- Shawn and Gus help a man freed from prison find out who committed the crime he was imprisoned for in the Psych episode "True Grits." One episode has another cop frame Lassiter to become the suspect of a murder. There's also an episode called "Gus's Dad May Have Killed an Old Guy," in which Gus' father is suspected of killing his Jerkass neighbor.
- Tony finds out he sent an innocent man to prison in the NCIS episode "Bounce".
- Ellery Queen: In "The Adventure of Caesar's Last Sleep", Sgt. Veelie is accused of the murder and Inspector Queen and Ellery have to clear his name.
- In the case of Devious Maids, the reason Marisol is working as a maid for a wealthy couple is that her son is being framed for the murder of another couple's maid so she goes to work as a maid for one of their friends in order to find out the real culprit.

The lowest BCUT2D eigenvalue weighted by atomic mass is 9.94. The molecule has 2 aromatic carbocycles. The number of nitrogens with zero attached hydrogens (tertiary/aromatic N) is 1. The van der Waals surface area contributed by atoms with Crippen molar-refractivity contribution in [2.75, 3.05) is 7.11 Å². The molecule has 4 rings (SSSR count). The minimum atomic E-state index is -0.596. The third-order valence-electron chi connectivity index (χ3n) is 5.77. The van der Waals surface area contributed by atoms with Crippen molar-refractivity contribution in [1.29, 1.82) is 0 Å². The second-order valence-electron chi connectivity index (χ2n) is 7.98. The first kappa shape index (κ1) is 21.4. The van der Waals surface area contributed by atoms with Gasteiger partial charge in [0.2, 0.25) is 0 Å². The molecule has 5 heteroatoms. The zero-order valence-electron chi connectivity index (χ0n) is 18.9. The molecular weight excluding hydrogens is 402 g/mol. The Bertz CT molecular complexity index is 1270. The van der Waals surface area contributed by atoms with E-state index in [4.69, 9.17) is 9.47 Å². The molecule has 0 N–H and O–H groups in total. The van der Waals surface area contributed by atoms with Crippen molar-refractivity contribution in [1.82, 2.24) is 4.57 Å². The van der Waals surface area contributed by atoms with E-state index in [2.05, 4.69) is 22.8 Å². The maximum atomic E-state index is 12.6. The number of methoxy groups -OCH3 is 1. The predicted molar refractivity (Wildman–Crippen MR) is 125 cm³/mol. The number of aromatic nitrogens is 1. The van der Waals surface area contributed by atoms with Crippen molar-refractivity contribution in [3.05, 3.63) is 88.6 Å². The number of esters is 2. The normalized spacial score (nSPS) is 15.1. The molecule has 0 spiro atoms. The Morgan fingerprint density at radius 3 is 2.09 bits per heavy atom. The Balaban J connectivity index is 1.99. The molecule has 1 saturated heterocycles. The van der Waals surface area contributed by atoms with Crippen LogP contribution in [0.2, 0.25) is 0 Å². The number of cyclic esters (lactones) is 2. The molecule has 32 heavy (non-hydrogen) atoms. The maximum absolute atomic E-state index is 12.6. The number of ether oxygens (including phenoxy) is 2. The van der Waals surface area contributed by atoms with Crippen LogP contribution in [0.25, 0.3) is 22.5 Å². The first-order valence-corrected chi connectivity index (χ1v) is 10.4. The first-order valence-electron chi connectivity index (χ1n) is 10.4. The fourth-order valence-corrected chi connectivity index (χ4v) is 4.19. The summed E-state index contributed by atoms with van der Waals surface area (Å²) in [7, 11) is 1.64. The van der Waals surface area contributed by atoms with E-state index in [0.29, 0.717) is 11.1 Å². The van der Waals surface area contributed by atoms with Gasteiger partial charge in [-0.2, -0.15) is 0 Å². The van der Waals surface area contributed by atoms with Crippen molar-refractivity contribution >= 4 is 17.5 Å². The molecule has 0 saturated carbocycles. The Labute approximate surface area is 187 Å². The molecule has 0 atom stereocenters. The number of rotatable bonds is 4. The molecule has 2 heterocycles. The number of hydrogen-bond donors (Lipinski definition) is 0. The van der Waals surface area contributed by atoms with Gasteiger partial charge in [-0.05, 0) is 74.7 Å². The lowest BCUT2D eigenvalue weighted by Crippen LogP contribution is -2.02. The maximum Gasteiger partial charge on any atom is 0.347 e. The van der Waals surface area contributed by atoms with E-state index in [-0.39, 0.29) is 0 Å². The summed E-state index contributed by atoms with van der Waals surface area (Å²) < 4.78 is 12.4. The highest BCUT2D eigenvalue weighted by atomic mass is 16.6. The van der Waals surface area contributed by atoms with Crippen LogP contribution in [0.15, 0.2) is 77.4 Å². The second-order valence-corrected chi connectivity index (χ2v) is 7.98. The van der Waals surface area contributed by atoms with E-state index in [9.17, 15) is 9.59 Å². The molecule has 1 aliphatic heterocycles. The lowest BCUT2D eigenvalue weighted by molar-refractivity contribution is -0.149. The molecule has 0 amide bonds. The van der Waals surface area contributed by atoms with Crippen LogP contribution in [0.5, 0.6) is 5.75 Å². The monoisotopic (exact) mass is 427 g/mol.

- Criminal Minds: This becomes the plot of the episode "25 To Life" when it turns out that a man who's just been paroled didn't commit the murders he was convicted of, and the hunt for the real killers begins.
- In the first episode of The Musketeers, the Musketeers and Athos in particular was framed for murder and robbery. Aramis and Porthos set out to clear his name and D'Artagnan becomes involved since his father was one of the murdered.
- Porthos in episode 5 was found passed out drunk next to a dead man, his gun and a melon.
- In Quantum Leap, the trilogy of episodes revolving around Sam's efforts to save Abigail Fuller from Leda Ader by leaping into different points in Abby's life ended this way. In a last desperate insane attempt to destroy Abby, Leda framed Abby for her own murder, by sneaking into Abby's kitchen and used a knife she knew had Abby's fingerprints on it to slit her own throat. Sam, having leaped into the attorney who was one of the only people in Abby's life who believed she was innocent of any wrongdoing, barely manages to clear her name.